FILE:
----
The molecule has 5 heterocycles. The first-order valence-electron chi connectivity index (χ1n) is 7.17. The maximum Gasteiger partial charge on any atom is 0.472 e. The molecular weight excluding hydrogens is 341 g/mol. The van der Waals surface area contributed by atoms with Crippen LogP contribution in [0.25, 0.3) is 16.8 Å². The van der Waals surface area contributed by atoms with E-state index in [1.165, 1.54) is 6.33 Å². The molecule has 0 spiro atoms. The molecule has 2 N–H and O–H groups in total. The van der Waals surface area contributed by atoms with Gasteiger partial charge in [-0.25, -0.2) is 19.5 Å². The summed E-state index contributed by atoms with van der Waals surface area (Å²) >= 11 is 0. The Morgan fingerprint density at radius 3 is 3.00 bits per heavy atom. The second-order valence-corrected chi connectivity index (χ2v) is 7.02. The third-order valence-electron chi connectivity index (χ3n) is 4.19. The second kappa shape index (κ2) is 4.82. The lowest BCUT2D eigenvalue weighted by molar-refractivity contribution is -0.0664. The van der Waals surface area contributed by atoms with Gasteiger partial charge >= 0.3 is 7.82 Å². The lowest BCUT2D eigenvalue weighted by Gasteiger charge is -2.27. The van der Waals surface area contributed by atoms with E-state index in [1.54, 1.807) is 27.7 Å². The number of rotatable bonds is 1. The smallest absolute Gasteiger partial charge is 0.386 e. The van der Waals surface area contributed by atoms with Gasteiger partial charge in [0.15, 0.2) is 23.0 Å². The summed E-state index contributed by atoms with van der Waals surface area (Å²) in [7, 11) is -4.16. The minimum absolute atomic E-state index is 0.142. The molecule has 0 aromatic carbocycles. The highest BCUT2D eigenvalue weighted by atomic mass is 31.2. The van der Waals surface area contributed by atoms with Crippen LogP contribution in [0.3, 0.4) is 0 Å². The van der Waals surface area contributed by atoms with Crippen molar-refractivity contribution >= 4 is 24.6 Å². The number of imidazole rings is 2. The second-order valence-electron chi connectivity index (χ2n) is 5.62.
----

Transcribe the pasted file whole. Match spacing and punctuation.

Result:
The molecule has 5 heterocycles. The first-order valence-electron chi connectivity index (χ1n) is 7.17. The maximum Gasteiger partial charge on any atom is 0.472 e. The molecular weight excluding hydrogens is 341 g/mol. The van der Waals surface area contributed by atoms with Crippen LogP contribution in [0.25, 0.3) is 16.8 Å². The van der Waals surface area contributed by atoms with E-state index in [1.165, 1.54) is 6.33 Å². The molecule has 0 spiro atoms. The molecule has 2 N–H and O–H groups in total. The van der Waals surface area contributed by atoms with Gasteiger partial charge in [-0.25, -0.2) is 19.5 Å². The summed E-state index contributed by atoms with van der Waals surface area (Å²) >= 11 is 0. The Morgan fingerprint density at radius 3 is 3.00 bits per heavy atom. The second-order valence-corrected chi connectivity index (χ2v) is 7.02. The third-order valence-electron chi connectivity index (χ3n) is 4.19. The second kappa shape index (κ2) is 4.82. The lowest BCUT2D eigenvalue weighted by molar-refractivity contribution is -0.0664. The van der Waals surface area contributed by atoms with Gasteiger partial charge >= 0.3 is 7.82 Å². The lowest BCUT2D eigenvalue weighted by Gasteiger charge is -2.27. The van der Waals surface area contributed by atoms with E-state index in [1.54, 1.807) is 27.7 Å². The number of rotatable bonds is 1. The smallest absolute Gasteiger partial charge is 0.386 e. The van der Waals surface area contributed by atoms with Gasteiger partial charge in [0.15, 0.2) is 23.0 Å². The summed E-state index contributed by atoms with van der Waals surface area (Å²) in [7, 11) is -4.16. The minimum absolute atomic E-state index is 0.142. The molecule has 0 aromatic carbocycles. The highest BCUT2D eigenvalue weighted by atomic mass is 31.2. The van der Waals surface area contributed by atoms with Crippen LogP contribution in [0.3, 0.4) is 0 Å². The van der Waals surface area contributed by atoms with Crippen molar-refractivity contribution >= 4 is 24.6 Å². The number of imidazole rings is 2. The second-order valence-electron chi connectivity index (χ2n) is 5.62.